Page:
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Constructed Languages: A Fascinating World of New Tongues

Constructed Language – Unfolding the Fascinating World

Are you interested in language and linguistics? Have you ever thought of a language that nobody has spoken or written before? If yes, then the world of constructed language awaits you! But what is a constructed language? How does one create a constructed language? How many constructed languages exist? These are some of the questions that this article seeks to answer in a lucid, yet engaging manner.

## What is a Constructed Language?

A constructed language, also known as a conlang, is a language created intentionally by an individual or a group. It is distinct from natural languages that have evolved over centuries due to deliberate planning and design. While natural languages have cultural, historical, and ethnic roots, constructed languages do not have any such legacy.

## The Purpose of a Constructed Language

The purpose of a constructed language is subjective and dependent on the creator. Some constructors do so for fun and personal satisfaction, while others aim to challenge linguistic theories, promote a cultural idea or movement, or to use in works of fiction such as literature, films, and video games. Constructed languages can also help people explore different linguistic possibilities, and in turn, improve the understanding of language in general.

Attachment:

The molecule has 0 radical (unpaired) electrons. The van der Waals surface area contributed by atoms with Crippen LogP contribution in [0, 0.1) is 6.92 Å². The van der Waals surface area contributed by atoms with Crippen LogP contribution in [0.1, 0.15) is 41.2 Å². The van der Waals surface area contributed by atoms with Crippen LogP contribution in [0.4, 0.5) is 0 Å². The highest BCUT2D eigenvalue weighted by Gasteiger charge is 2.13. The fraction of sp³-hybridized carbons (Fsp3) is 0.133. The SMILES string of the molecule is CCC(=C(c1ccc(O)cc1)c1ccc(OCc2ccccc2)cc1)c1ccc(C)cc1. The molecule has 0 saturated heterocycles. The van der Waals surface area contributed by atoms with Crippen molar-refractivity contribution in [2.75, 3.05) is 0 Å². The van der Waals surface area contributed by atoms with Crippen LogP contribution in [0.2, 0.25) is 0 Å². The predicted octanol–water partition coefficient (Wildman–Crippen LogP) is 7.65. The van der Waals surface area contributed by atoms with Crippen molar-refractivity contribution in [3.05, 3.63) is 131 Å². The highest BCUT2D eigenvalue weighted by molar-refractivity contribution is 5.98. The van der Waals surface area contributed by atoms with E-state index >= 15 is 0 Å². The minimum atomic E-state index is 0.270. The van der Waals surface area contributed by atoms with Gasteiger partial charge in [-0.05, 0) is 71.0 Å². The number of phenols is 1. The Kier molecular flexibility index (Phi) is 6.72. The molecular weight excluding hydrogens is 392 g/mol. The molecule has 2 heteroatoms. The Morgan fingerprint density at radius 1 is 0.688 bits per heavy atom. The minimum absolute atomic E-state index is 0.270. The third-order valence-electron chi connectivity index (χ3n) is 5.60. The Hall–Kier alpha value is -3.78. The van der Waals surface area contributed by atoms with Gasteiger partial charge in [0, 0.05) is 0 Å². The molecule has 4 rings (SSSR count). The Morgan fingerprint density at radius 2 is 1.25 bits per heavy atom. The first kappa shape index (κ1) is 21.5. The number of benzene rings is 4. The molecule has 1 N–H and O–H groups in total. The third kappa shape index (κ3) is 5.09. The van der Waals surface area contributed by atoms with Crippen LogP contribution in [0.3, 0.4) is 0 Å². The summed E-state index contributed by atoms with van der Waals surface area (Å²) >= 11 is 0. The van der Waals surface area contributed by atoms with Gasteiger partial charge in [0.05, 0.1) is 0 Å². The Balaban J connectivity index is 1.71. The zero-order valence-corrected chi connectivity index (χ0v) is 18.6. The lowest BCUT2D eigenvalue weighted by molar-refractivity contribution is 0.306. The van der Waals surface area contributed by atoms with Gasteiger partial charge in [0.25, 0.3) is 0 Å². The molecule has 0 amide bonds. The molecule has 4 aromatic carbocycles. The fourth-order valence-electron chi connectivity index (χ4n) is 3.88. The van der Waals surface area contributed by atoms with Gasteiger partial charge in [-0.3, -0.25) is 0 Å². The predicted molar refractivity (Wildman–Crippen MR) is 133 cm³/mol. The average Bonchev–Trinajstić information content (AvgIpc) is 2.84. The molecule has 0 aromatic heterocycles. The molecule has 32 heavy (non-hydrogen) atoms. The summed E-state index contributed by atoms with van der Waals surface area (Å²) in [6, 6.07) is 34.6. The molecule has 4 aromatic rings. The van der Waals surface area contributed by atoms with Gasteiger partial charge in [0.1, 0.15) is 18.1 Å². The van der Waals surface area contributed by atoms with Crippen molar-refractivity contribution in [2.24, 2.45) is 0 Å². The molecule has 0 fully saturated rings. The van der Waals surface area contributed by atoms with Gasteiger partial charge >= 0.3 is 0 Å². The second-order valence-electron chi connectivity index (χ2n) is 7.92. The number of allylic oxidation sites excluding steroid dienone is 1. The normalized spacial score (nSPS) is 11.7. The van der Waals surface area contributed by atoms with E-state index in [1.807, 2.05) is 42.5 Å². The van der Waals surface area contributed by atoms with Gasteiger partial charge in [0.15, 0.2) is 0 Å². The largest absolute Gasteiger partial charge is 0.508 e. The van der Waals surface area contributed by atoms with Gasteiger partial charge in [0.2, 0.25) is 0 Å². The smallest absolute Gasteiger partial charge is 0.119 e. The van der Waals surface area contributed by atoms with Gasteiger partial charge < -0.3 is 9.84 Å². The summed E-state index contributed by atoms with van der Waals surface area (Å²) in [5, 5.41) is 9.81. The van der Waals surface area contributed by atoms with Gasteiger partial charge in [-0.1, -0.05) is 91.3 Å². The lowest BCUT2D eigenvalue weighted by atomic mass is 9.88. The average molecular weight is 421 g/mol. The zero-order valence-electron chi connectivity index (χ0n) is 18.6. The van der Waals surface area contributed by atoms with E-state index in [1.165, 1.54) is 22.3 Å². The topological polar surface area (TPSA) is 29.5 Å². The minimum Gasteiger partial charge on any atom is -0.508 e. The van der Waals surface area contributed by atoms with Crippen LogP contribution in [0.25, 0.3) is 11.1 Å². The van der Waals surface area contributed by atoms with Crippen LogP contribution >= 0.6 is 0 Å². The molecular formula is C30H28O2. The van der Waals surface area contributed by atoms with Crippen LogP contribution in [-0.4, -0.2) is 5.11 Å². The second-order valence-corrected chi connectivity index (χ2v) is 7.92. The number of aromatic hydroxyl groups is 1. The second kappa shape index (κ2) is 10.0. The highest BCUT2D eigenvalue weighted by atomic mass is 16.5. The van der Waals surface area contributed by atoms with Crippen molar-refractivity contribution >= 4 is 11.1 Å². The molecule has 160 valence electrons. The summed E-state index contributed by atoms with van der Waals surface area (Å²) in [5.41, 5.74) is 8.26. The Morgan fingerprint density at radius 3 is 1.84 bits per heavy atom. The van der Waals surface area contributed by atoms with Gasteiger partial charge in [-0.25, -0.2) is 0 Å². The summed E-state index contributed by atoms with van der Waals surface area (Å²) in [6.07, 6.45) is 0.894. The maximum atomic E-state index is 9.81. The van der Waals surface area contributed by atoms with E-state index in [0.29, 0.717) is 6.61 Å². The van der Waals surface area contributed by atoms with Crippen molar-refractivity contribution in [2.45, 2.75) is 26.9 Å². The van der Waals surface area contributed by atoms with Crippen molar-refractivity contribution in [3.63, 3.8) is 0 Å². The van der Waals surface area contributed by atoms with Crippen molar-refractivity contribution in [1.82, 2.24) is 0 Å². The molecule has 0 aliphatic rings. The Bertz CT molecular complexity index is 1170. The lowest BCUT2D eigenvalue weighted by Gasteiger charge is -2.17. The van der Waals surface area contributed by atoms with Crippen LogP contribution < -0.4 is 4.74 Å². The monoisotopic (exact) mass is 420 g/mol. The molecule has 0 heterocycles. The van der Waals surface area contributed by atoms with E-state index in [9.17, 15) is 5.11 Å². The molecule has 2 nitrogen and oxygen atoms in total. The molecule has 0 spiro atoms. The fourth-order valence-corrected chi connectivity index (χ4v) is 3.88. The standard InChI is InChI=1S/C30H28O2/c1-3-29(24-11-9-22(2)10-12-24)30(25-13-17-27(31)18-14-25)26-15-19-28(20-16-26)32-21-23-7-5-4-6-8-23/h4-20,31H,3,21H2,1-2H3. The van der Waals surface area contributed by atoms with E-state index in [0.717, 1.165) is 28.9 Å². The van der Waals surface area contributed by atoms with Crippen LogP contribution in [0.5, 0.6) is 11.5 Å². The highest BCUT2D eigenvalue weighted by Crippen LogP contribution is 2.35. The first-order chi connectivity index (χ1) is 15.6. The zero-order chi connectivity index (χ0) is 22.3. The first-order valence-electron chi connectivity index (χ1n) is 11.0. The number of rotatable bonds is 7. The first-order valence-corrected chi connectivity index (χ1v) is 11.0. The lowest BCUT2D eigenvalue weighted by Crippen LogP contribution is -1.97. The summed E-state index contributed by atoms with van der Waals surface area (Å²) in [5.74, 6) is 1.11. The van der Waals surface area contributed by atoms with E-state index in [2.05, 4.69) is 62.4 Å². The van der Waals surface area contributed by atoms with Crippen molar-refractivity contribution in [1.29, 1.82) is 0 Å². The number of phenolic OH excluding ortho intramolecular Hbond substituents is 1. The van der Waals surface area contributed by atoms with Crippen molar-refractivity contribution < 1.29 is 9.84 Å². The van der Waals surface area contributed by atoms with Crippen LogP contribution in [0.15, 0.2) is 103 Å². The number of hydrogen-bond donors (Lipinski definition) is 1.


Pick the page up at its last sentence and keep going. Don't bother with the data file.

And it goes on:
## The Origins of Constructed Languages

The concept of creating languages entirely from scratch can be traced back to the 17th century Great Britain. There was no artificial language movement, but the idea of creating languages was rooted in philosophical and scientific curiosities. The 19th and early 20th century saw the growth of the artificial language movement. However, the interest in constructing languages saw a massive surge in the latter half of the 20th century. With the advent of technology, the internet, and the accessibility of resources, the creation of constructed languages evolved as an organized hobby.

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## How to Create a Constructed Language

The process of constructing a language is quite complex, involving a series of steps that need meticulous planning and execution. Firstly, the creator needs to decide the purpose of the language and the intended audience. The creator also needs to develop the language’s grammar, syntax, and lexicon. The next step is to create a script, designing a phonetic system, and determining how the words will be written or spoken. The creator must also devise a background or story of the language, prompting much of the constructed vocabulary and grammar.

## Characteristics of a Constructed Language

Every language is unique, and so is a constructed language. However, some specific features can be seen to be common to almost all artificial languages. The grammar and syntax of a constructed language offer significant differences from their natural counterparts. They are often less complex, employing a limited set of rules for structure and sentence construction. It allows for easier learning, and the creator can express themselves without the constraints of linguistic norms. A constructed language’s vocabulary can take inspiration from various sources, such as ancient languages, modern slang, or science fiction, depending on the creator’s whims.